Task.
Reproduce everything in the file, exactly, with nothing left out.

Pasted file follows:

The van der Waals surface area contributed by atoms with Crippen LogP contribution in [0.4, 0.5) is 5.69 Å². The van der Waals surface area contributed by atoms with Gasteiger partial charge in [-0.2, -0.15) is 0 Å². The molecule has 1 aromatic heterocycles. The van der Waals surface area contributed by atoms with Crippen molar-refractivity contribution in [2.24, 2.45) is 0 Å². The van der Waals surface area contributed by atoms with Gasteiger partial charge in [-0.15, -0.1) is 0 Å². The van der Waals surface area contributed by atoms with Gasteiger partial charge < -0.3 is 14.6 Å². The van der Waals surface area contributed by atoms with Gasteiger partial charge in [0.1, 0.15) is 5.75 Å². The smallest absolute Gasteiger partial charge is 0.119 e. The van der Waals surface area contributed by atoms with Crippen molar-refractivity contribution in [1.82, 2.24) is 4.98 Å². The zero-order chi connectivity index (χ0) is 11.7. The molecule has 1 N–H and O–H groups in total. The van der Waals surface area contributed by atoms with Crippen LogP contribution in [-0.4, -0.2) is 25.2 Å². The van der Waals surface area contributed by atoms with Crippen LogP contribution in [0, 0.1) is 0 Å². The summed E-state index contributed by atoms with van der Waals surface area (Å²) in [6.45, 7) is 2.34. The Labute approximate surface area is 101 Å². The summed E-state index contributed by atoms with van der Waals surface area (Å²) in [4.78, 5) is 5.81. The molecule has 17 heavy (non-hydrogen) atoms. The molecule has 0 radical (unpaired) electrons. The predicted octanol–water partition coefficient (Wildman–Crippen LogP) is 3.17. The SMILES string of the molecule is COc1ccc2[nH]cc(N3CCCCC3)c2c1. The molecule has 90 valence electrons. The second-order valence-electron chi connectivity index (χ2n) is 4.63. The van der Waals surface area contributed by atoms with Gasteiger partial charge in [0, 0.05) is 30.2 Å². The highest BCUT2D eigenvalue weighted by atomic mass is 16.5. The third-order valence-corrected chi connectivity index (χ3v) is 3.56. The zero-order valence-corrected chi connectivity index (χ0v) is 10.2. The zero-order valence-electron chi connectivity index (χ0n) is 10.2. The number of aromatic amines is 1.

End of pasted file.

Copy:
The van der Waals surface area contributed by atoms with Crippen LogP contribution in [0.4, 0.5) is 5.69 Å². The van der Waals surface area contributed by atoms with Gasteiger partial charge in [-0.2, -0.15) is 0 Å². The molecule has 1 aromatic heterocycles. The van der Waals surface area contributed by atoms with Crippen molar-refractivity contribution in [2.24, 2.45) is 0 Å². The van der Waals surface area contributed by atoms with Gasteiger partial charge in [-0.15, -0.1) is 0 Å². The van der Waals surface area contributed by atoms with Gasteiger partial charge < -0.3 is 14.6 Å². The van der Waals surface area contributed by atoms with Gasteiger partial charge in [0.1, 0.15) is 5.75 Å². The smallest absolute Gasteiger partial charge is 0.119 e. The van der Waals surface area contributed by atoms with Crippen molar-refractivity contribution in [1.82, 2.24) is 4.98 Å². The zero-order chi connectivity index (χ0) is 11.7. The molecule has 1 N–H and O–H groups in total. The van der Waals surface area contributed by atoms with Crippen LogP contribution in [-0.4, -0.2) is 25.2 Å². The van der Waals surface area contributed by atoms with Crippen LogP contribution in [0, 0.1) is 0 Å². The summed E-state index contributed by atoms with van der Waals surface area (Å²) in [6.45, 7) is 2.34. The Labute approximate surface area is 101 Å². The summed E-state index contributed by atoms with van der Waals surface area (Å²) in [4.78, 5) is 5.81. The molecule has 17 heavy (non-hydrogen) atoms. The molecule has 0 radical (unpaired) electrons. The predicted octanol–water partition coefficient (Wildman–Crippen LogP) is 3.17. The SMILES string of the molecule is COc1ccc2[nH]cc(N3CCCCC3)c2c1. The molecule has 90 valence electrons. The second-order valence-electron chi connectivity index (χ2n) is 4.63. The van der Waals surface area contributed by atoms with Gasteiger partial charge in [0, 0.05) is 30.2 Å². The highest BCUT2D eigenvalue weighted by atomic mass is 16.5. The third-order valence-corrected chi connectivity index (χ3v) is 3.56. The zero-order valence-corrected chi connectivity index (χ0v) is 10.2. The zero-order valence-electron chi connectivity index (χ0n) is 10.2. The number of aromatic amines is 1.